For layered and finite media, according to the CIE,[citation needed] reflectivity is distinguished from reflectance by the fact that reflectivity is a value that applies to thick reflecting objects.[6] When reflection occurs from thin layers of material, internal reflection effects can cause the reflectance to vary with surface thickness. Reflectivity is the limit value of reflectance as the sample becomes thick; it is the intrinsic reflectance of the surface, hence irrespective of other parameters such as the reflectance of the rear surface. Another way to interpret this is that the reflectance is the fraction of electromagnetic power reflected from a specific sample, while reflectivity is a property of the material itself, which would be measured on a perfect machine if the material filled half of all space.[7]

Surface type[edit]

Given that reflectance is a directional property, most surfaces can be divided into those that give specular reflection and those that give diffuse reflection.

For specular surfaces, such as glass or polished metal, reflectance is nearly zero at all angles except at the appropriate reflected angle; that is the same angle with respect to the surface normal in the plane of incidence, but on the opposing side. When the radiation is incident normal to the surface, it is reflected back into the same direction.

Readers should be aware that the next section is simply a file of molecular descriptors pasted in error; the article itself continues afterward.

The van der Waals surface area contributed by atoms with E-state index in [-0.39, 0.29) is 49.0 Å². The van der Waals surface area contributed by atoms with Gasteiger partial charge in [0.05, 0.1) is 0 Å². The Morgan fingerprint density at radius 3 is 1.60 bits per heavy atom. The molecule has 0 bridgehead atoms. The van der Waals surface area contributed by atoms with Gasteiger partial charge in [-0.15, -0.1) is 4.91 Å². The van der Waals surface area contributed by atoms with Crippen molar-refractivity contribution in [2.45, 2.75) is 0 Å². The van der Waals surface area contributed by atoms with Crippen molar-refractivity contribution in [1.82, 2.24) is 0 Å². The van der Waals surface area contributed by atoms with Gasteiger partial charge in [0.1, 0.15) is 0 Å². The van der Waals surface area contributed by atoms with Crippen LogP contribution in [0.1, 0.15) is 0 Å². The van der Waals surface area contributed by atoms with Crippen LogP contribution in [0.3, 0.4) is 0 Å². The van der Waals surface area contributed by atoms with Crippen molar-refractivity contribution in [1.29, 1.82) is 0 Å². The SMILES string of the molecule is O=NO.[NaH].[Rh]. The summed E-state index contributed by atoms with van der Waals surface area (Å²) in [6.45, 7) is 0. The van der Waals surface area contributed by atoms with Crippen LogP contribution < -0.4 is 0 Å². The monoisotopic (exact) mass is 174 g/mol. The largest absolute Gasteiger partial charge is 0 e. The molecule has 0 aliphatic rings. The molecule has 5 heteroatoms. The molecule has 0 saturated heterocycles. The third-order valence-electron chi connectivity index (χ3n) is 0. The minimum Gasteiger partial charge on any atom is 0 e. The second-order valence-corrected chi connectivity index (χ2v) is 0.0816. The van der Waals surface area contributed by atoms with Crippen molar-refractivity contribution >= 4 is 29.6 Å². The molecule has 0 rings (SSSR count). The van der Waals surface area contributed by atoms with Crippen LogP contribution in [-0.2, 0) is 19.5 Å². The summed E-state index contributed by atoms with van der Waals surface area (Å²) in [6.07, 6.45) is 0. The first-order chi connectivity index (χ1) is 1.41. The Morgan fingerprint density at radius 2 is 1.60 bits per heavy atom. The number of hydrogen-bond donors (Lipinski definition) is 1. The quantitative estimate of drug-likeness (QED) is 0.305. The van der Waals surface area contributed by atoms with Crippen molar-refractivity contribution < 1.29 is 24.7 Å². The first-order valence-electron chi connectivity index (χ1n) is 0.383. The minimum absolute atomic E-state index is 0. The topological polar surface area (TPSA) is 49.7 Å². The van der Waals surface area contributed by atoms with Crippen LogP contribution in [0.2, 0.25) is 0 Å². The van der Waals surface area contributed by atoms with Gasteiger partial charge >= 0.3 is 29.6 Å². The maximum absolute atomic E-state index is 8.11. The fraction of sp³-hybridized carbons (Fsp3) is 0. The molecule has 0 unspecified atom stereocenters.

For diffuse surfaces, such as matte white paint, reflectance is uniform; radiation is reflected in all angles equally or near-equally. Such surfaces are said to be Lambertian.

Most practical objects exhibit a combination of diffuse and specular reflective properties.

Water reflectance[edit]

Reflectance of smooth water at 20 °C (refractive index 1.333).

Reflection occurs when light moves from a medium with one index of refraction into a second medium with a different index of refraction.

Specular reflection from a body of water is calculated by the Fresnel equations.[8] Fresnel reflection is directional and therefore does not contribute significantly to albedo which primarily diffuses reflection.

A real water surface may be wavy. Reflectance, which assumes a flat surface as given by the Fresnel equations, can be adjusted to account for waviness.

Grating efficiency[edit]

The generalization of reflectance to a diffraction grating, which disperses light by wavelength, is called diffraction efficiency.

Other radiometric coefficients[edit]

Quantity SI units Notes
Name Sym.
Hemispherical emissivity ε Radiant exitance of a surface, divided by that of a black body at the same temperature as that surface.
Spectral hemispherical emissivity εν
 or
ελ
Spectral exitance of a surface, divided by that of a black body at the same temperature as that surface.
Directional emissivity εΩ Radiance emitted by a surface, divided by that emitted by a black body at the same temperature as that surface.
Spectral directional emissivity εΩ,ν
 or
εΩ,λ
Spectral radiance emitted by a surface, divided by that of a black body at the same temperature as that surface.
Hemispherical absorptance A Radiant flux absorbed by a surface, divided by that received by that surface. This should not be confused with "absorbance".
Spectral hemispherical absorptance Aν
 or
Aλ
Spectral flux absorbed by a surface, divided by that received by that surface. This should not be confused with "spectral absorbance".